If no agents are interested and you decide to approach smaller, independent presses, where are good resources for getting names of such presses? With so many vanity and POD "publishers" out there, are there books or web sites that have lists of the reputable ones?

Thanks again, everyone. You all are great!

Blueridge, I've not gotten to that point yet, and perhaps you haven't either, but I'd also like to know about such resources. From what I have heard and read about disreputable companies, finding legitimate small, independent presses seems to be a real challenge.

underthecity
11-30-2008, 12:55 AM
With so many vanity and POD "publishers" out there, are there books or web sites that have lists of the reputable ones?

Yeah . . . Dave Kuzminski's Preditors and Editors (http://www.anotherealm.com/prededitors/).

You'll want to start with the latest Writer's Market, and crosscheck everything with P&E.

allen

scope
11-30-2008, 01:04 AM
Nandi,

As I mentioned on the introduction thread, you and I seem to be in a similar situation. I am basically following the same route-to-publication you are.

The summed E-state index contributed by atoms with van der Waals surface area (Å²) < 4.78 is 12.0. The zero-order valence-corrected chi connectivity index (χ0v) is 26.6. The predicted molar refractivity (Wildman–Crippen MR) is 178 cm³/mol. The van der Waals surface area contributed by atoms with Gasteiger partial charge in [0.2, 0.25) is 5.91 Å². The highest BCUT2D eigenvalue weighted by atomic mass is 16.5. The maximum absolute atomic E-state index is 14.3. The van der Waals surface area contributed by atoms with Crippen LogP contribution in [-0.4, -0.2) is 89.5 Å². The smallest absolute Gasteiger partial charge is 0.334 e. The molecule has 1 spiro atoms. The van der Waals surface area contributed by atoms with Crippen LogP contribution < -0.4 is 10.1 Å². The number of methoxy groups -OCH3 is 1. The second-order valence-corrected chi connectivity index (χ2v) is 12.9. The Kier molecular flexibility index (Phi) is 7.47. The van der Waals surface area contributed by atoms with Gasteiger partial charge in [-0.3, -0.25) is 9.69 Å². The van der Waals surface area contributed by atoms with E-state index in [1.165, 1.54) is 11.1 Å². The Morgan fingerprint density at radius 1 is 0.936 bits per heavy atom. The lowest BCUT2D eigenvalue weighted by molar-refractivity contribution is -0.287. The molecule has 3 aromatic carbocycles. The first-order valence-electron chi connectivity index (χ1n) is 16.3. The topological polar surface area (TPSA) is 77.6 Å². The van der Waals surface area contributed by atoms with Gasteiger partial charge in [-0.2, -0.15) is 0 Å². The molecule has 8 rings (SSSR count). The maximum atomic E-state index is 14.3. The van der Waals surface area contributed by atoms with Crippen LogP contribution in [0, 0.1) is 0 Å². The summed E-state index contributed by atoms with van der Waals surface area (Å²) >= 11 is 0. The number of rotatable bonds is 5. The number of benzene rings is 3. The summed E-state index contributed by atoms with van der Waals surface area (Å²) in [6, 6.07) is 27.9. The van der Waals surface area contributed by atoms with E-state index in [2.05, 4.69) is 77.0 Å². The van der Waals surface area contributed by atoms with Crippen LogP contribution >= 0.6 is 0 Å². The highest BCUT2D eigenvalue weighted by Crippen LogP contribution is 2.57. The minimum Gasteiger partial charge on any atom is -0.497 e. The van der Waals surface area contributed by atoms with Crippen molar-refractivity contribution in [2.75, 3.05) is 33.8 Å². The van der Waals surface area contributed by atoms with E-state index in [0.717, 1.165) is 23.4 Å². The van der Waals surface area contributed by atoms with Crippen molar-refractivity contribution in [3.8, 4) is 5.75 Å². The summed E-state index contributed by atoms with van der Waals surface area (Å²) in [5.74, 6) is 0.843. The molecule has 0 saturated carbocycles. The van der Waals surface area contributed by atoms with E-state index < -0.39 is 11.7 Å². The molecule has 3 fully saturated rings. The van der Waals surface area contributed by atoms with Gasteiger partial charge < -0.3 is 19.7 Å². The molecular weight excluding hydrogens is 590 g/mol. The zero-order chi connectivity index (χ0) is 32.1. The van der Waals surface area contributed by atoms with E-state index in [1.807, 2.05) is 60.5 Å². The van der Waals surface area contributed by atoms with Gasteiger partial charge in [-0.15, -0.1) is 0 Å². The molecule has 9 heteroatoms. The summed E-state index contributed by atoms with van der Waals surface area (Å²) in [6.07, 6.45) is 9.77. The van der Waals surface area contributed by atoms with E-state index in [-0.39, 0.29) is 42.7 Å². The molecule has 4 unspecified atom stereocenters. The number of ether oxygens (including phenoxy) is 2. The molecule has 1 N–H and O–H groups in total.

I have a general question which is an extension of yours. If no agents are interested and you decide to approach smaller, independent presses, where are good resources for getting names of such presses? With so many vanity and POD "publishers" out there, are there books or web sites that have lists of the reputable ones?

Yes there are a slew of websites. Just Google book publishers + independent and/or traditional. However, why not go to your libraries reference section and look at the many books that list names and interests of publishers. With list in hand you have to research each publisher (i.e., how long in business, types of books produced and sold in marketplace, sales stats, names of editors, and so on). Check them out in Predators and Editors and other such sites.

ishtar'sgate
11-30-2008, 01:22 AM
I have a general question which is an extension of yours. If no agents are interested and you decide to approach smaller, independent presses, where are good resources for getting names of such presses? With so many vanity and POD "publishers" out there, are there books or web sites that have lists of the reputable ones?
I can't quite remember how I located the small press that bought my novel. I think I just went to general sites listing publishers of any size and started digging through them. Once I picked out a few possibilities I checked out their websites, their track record with authors and I Googled them for any author warnings.

JamieFord
11-30-2008, 09:22 AM
Sounds like a reasonable plan, but I'd stop before the self-publishing route and start again. Norman Maclean published A River Runs Though It in his late 70s. There's still time.